Promo Codes, Discount Vouchers, Etc.

This post has promo codes and discount voucher codes that I come across that I find useful and may need in the near future.

Name.com

Use the promo code MACANDCHEESE at checkout for $10.25 .COM and .NET registrations at name.com – the normal price is $10.99. No, it’s not much of a saving and is not as nice at last month’s one which was for $8.99!

The promo code does not apply to renewals or premium registrations.
Valid in November, 2015.

Web server setup, DNS and Email Hosting, Domain Registrars

I have two VPS servers, one in the USA and one in New Zealand. This post explains a little bit about my current VPS providers, web server setup, DNS and email hosting, and the domain registrars I use.

Current VPS providers

My New Zealand VPS provider is Sitehost, and my US based VPS provider is Linode. I moved to the Sitehost VPS from a dedicated server with the same company and to Linode from VPS.net.

The move at Sitehost from dedicated to VPS was to save money and move off physical hardware, and to Linode from VPS.net due to disatisfaction with service levels after being a customer for 15 months (towards the end, there was far too much downtime for my liking and I was fairly unimpressed with their support).

I’ve only been with Linode for a short time as at the writing of this post so we’ll see how that goes…

Roughly half my sites are on the USA based server and half in New Zealand; which goes where depends mostly on the target market.

Server setup

Both servers run Debian 5 and have the exact same packages set up, including PHP, MySQL, Apache, Exim and so on.

I have MySQL set up in a master-master replication relationship so no matter which server the records are modified on, they will be replicated across to the other. I’ll be covering how to set up MySQL with a master-master relationship next week.

The website files are synchronized between the two servers on a six hourly basis using rsync, initiated at the Sitehost end. It pushes its files across to the Linode machine and then pulls the Linode files back to itself.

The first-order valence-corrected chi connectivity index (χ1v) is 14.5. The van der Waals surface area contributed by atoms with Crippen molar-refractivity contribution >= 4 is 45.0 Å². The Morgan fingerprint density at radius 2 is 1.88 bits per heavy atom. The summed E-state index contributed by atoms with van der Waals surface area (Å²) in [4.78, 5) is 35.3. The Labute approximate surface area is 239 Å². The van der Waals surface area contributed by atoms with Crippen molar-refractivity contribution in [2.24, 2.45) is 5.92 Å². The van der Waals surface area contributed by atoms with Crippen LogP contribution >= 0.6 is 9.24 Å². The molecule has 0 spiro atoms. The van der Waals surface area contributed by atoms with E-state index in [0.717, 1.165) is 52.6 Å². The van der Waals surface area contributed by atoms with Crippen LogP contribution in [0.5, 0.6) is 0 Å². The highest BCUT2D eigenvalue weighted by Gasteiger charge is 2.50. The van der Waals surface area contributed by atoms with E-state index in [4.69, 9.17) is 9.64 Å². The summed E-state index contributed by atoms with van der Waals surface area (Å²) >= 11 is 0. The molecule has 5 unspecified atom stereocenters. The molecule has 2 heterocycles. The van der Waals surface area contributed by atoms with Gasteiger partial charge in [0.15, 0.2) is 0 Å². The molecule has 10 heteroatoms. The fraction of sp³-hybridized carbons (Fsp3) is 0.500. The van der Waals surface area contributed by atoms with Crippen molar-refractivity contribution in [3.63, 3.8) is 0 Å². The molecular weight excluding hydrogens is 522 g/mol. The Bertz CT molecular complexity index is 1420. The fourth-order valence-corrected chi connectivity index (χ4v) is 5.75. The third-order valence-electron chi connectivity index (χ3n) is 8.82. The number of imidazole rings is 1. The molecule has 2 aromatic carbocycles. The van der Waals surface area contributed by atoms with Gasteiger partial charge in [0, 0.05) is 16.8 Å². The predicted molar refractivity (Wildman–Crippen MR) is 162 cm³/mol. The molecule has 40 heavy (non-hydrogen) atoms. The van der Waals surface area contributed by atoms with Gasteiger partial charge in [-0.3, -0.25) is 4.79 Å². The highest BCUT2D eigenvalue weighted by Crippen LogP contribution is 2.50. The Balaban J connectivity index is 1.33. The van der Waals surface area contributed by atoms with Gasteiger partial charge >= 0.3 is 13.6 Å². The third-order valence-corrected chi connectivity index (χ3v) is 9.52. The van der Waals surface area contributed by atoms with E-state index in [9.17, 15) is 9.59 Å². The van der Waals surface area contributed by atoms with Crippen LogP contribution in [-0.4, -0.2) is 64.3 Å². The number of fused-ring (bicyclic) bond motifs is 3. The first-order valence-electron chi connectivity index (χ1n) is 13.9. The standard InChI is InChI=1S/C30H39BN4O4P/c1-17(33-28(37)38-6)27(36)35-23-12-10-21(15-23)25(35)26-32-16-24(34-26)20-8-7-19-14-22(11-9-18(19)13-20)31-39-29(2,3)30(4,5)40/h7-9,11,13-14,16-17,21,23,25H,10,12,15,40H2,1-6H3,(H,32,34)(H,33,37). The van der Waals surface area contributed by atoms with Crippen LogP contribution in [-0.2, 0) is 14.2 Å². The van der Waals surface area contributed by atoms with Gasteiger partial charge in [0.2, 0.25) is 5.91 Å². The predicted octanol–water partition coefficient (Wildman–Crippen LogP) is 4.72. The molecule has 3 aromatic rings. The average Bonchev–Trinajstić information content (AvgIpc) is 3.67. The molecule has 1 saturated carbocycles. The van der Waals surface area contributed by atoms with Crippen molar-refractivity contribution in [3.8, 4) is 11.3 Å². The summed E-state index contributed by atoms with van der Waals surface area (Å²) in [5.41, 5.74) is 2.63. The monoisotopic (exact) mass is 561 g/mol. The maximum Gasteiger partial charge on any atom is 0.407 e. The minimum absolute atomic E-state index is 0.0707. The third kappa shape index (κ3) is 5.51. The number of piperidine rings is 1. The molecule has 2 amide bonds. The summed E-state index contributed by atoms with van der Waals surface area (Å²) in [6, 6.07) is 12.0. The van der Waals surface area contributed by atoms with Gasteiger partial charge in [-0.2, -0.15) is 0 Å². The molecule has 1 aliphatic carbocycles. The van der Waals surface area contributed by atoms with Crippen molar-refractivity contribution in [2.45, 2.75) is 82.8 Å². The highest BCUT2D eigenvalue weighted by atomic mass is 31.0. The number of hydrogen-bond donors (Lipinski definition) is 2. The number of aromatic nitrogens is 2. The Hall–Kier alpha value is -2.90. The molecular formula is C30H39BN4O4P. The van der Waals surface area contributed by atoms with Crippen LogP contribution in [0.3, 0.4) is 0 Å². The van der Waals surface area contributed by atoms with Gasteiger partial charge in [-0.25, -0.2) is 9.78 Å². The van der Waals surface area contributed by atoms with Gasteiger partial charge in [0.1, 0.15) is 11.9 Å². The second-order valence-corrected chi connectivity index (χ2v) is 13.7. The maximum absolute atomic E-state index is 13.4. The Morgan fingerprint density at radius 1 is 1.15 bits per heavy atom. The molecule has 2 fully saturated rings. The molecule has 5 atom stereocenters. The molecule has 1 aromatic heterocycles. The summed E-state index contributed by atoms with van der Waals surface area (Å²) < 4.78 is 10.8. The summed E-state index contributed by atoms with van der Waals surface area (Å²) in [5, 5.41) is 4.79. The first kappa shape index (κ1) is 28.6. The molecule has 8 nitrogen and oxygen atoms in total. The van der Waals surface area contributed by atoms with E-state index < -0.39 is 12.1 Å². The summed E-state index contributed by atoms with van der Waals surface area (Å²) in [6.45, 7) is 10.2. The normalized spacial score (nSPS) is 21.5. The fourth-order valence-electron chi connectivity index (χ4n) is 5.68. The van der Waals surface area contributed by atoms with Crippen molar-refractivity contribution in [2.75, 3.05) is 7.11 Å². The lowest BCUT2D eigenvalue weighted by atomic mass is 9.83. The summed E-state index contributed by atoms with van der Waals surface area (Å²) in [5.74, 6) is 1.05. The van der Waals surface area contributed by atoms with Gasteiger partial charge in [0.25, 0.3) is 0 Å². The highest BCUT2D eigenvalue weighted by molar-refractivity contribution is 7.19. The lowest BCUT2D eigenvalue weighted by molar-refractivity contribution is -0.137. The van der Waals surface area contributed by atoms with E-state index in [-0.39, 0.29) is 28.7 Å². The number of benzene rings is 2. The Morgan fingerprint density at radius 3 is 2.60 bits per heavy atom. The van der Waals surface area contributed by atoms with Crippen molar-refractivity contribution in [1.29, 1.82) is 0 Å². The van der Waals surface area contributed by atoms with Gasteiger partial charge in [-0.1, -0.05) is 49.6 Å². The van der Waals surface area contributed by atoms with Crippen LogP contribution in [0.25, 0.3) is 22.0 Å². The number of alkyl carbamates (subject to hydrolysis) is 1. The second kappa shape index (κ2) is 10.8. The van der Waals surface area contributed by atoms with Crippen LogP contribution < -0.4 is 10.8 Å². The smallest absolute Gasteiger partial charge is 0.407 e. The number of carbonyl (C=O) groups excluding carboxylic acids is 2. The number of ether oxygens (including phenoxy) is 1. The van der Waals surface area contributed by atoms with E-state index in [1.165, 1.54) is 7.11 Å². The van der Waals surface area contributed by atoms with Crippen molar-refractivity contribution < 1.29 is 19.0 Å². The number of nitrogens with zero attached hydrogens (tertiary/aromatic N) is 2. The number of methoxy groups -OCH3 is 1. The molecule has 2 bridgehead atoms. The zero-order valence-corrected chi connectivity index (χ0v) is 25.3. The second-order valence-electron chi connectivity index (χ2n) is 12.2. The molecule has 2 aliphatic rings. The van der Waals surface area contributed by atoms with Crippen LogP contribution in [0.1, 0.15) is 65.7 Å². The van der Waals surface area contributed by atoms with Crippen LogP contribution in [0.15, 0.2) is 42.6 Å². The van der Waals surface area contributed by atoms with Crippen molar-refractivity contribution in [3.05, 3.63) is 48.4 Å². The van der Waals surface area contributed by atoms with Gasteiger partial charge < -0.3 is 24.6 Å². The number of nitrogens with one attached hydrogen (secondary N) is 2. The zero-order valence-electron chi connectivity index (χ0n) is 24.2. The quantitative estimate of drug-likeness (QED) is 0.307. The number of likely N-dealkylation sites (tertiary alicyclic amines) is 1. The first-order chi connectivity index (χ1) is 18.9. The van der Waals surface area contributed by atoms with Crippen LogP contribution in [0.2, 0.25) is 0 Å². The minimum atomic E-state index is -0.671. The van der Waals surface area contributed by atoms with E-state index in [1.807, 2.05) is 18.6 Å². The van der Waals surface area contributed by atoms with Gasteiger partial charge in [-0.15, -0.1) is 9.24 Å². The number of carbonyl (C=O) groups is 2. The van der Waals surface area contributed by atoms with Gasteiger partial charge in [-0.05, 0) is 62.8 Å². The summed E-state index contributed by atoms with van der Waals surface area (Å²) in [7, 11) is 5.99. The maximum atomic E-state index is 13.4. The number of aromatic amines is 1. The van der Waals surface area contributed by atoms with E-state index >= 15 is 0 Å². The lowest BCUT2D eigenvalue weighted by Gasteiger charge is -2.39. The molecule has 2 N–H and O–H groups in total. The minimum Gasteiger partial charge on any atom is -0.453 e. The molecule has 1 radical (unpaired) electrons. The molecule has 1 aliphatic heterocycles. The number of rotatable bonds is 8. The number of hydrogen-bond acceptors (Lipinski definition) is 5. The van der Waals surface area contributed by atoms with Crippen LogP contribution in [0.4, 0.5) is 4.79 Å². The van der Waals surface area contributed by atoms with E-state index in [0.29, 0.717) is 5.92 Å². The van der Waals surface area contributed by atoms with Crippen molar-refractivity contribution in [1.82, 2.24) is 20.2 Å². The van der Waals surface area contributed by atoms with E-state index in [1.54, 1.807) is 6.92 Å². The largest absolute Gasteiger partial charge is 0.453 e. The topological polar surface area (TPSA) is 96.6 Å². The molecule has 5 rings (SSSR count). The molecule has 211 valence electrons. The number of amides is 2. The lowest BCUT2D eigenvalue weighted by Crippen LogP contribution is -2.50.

Should anything go wrong with e.g. the Linode server, I can simply change the DNS records for all domains on that server to point to the Sitehost server and within about half an hour all those sites should then be served from the Sitehost machine.

DNS setup

I moved my DNS hosting to DNS Made Easy in 2004; prior to that I had been running DNS from my own servers but really didn’t want to have to deal with it myself anymore and wanted complete separation from the location of web hosting and DNS. I’ve always found their service to be excellent.

Email setup

I think it was in 2008 that I moved my email hosting to Google Apps. Prior to that I had been hosting email on my own server but it was a pain to manage and Google just deals with spam so much better. Again I also wanted separation between my hosting and email, and it means when I go to move hosting providers it’s one less thing to have to worry about.

Domain registrars

I use 1st Domains for .nz domains, GoDaddy for .com domains and Cheaper Domains for my single .au domain. I prefer to keep DNS hosting and domain registrars separate because it makes it easier to move domains between registrars should I ever need to.

Amazon’s Kindle DX

I got an email in my inbox yesterday about the new Amazon Kindle DX with Global Wireless which looks pretty cool. It has a 9.7″ e-ink screen (the older Kindle has a 6″ screen) and e-books can be delivered wirelessly in seconds. It’s available for pre-order now for US$489 and will be released on January …

Read moreAmazon’s Kindle DX

iTunes could not connect to the device error

When attempting to connect to an iPhone 4s running iOS 7, we kept getting the error message "Could not connect to the device" or "iTunes could not connect to this iPhone. The device does not recognize this host." This post has a solution which worked for us.

Getting back onto Facebook emails

Occasionally I get "Getting back onto Facebook" emails, which I thought was some weird attempt by FB to get me to engage more, but it appears that these emails are sent when login attempts using your email address fail.

Facebook screws over pages, yet again

Facebook has for some time now been attempting to monetize posts from "Pages" and generally prevents too much Page content appearing in users’ feeds, unless the Page is prepared to pay to boost their posts. In yet another news feed algorithm change, they’ve made it even harder for Pages to reach their users.